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The Novelists’ Acknowledgments

Joyce ended Ulysses with a flourish:

Trieste-Zurich-Paris, 1914–1921

And for a good long while, the appended dateline became a fashion in the English-language novel. It may have served Joyce’s thematic purposes, as Edmund Wilson claimed, but for most of Joyce’s imitators, it was little more than a way to fuss over their book, unwilling to let it go without a seal or private notation of some kind.

Today the fashion is for Acknowledgments. Although historical novelists like James Michener and Leon Uris included Acknowledgments to admit to their sources (and to thank the staffs of research facilities, where necessary), the current fashion is for something different. The long and winding Acknowledgments, which express gratitude for financial support before thudding softly into a long list of friends who deserve to see their names in print for one reason or another, seem to date from the late Eighties. The earliest example I’ve been able to find — I hope other readers can find earlier examples — is in Richard Russo’s 1988 novel The Risk Pool:

The author gratefully acknowledges support from Southern Connecticut State University and Southern Illinois University, Carbondale, while he was working on this book. Special thanks also, for faith and assistance, to Nat Sobel, David Rosenthal, Gary Fisketjon, Greg Gottung, Jean Findlay and, always, my wife Barbara.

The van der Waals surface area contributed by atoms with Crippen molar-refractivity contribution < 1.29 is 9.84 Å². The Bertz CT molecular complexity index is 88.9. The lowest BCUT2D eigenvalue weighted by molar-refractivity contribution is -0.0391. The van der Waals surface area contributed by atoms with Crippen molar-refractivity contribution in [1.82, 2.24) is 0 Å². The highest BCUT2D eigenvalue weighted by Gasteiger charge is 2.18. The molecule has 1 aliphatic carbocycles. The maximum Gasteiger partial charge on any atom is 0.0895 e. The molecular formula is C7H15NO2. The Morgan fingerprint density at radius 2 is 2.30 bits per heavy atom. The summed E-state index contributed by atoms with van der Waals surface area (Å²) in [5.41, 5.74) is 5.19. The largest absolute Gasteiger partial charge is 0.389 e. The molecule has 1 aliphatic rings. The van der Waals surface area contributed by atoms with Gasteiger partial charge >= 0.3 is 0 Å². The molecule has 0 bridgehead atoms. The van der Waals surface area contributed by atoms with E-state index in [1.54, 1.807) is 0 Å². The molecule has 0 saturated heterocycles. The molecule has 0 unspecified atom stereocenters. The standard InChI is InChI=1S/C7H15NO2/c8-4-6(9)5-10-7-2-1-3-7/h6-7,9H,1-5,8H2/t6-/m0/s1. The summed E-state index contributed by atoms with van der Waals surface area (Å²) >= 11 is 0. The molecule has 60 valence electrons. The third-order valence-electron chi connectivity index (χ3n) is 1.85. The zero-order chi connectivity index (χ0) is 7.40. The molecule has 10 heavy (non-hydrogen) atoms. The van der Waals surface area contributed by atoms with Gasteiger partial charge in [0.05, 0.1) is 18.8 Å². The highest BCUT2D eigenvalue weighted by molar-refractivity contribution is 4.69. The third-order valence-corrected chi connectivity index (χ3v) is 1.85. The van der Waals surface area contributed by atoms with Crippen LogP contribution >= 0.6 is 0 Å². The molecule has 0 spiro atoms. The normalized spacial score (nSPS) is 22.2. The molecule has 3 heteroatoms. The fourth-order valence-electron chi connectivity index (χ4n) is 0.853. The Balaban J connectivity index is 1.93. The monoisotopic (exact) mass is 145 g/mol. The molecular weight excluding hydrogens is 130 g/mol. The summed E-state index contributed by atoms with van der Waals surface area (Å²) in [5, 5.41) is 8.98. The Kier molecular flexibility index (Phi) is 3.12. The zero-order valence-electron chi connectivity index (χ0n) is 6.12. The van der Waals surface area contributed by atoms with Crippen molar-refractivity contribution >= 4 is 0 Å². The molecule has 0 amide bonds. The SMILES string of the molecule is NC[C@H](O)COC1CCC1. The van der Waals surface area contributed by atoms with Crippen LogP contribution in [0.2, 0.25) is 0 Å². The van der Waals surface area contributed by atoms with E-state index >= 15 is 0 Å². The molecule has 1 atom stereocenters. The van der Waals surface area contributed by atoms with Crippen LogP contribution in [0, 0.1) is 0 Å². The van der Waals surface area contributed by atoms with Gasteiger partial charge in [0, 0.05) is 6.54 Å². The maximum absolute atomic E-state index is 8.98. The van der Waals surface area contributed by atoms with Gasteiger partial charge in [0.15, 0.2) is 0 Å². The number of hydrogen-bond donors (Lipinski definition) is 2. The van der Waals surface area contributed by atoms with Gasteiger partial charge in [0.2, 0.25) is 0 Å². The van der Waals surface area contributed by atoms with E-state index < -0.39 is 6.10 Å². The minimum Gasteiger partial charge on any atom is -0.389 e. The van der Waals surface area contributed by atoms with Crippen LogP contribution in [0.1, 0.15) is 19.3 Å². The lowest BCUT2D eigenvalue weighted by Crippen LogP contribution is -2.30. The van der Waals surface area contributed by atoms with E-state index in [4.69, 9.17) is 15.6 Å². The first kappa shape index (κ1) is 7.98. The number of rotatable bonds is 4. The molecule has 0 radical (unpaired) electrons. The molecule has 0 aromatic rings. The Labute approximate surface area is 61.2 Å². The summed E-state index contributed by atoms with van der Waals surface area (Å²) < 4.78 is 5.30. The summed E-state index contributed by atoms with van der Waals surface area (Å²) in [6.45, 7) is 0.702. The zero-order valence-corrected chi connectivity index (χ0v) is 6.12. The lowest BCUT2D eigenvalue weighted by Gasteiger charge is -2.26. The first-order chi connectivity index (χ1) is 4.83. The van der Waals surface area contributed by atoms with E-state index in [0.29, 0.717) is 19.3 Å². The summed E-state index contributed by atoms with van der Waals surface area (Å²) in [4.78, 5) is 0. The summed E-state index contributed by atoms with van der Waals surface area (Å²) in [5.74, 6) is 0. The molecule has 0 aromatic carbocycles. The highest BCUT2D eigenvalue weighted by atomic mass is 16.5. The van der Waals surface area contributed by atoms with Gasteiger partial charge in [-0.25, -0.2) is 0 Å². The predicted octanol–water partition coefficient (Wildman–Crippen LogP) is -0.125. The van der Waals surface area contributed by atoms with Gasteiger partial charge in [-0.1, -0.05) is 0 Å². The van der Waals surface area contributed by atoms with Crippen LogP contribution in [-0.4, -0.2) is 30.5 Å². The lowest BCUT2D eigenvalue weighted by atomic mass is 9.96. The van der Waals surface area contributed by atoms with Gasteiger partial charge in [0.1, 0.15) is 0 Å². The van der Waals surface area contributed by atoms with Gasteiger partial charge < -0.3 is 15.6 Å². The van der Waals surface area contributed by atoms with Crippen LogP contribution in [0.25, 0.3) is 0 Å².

Although Russo does not designate the means of support he received from the two universities (besides salary, I mean), his first line is revealing. When an academic scholar receives a grant or paid leave of absence, he is required by the terms of his acceptance to acknowledge the source of his assistance. The current fashion for Acknowledgments, in other words, is a painful side effect of the university writers workshops, which provide a livelihood for most “literary” novelists now working.

In the New Yorker last month, Sam Sacks derided the current fashion. An earlier generation would never have consented to including such a thing:

Writers who saw themselves as magi, practitioners of a mysterious art, would never have dreamed of breaking the spell they’d cast by guilelessly stepping out of character to thank their house pets. . . . But there can be little mystique in a craft that is now taught in classrooms in every polytechnic university in the country. Novelists seem largely to have accepted the financially useful frame of mind that their books are products foremost, shaped by many hands and market-tested by many professionals.

Indeed, the fashion belongs to the boomer generation, the first literary generation to be wholly supported by academic appointments. But there is an important difference between Acknowledgments in a scholarly monograph and the self-congratulatory foofaraw of the novelists’ Acknowledgments. I speak from experience. Although I did not separate them into a separate section with its own special name, I performed the ritual of thanks and appreciation at the end of the Preface to my book The Elephants Teach. After noting where portions of the book had previously been published, I included the names of 22 friends “who improved me by their attention and criticism.” Each of them, however, had contributed something specific to the book: they had read the manuscript (in whole or part), suffered while I tried out my argument on them, pointed me in a productive direction. Even so, the roll call reads to me now like a self-indulgence.